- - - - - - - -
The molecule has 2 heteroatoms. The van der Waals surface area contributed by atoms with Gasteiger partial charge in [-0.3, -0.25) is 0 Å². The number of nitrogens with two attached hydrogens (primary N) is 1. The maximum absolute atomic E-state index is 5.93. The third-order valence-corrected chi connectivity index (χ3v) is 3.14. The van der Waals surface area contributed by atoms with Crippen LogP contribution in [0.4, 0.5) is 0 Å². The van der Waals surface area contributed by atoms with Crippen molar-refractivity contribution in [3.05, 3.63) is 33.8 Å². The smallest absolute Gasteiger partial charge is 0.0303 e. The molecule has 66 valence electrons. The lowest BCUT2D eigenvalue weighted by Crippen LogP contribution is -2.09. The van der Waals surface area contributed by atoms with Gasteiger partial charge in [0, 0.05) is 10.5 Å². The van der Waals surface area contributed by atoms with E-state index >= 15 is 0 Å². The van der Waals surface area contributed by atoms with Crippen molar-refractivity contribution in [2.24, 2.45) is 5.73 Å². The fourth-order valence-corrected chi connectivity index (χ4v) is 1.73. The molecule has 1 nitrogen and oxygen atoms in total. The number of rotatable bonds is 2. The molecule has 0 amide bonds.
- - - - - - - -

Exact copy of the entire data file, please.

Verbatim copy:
The molecule has 2 heteroatoms. The van der Waals surface area contributed by atoms with Gasteiger partial charge in [-0.3, -0.25) is 0 Å². The number of nitrogens with two attached hydrogens (primary N) is 1. The maximum absolute atomic E-state index is 5.93. The third-order valence-corrected chi connectivity index (χ3v) is 3.14. The van der Waals surface area contributed by atoms with Crippen LogP contribution in [0.4, 0.5) is 0 Å². The van der Waals surface area contributed by atoms with Crippen molar-refractivity contribution in [3.05, 3.63) is 33.8 Å². The smallest absolute Gasteiger partial charge is 0.0303 e. The molecule has 66 valence electrons. The lowest BCUT2D eigenvalue weighted by Crippen LogP contribution is -2.09. The van der Waals surface area contributed by atoms with Gasteiger partial charge in [0, 0.05) is 10.5 Å². The van der Waals surface area contributed by atoms with E-state index >= 15 is 0 Å². The van der Waals surface area contributed by atoms with Crippen molar-refractivity contribution in [2.24, 2.45) is 5.73 Å². The fourth-order valence-corrected chi connectivity index (χ4v) is 1.73. The molecule has 1 nitrogen and oxygen atoms in total. The number of rotatable bonds is 2. The molecule has 0 amide bonds.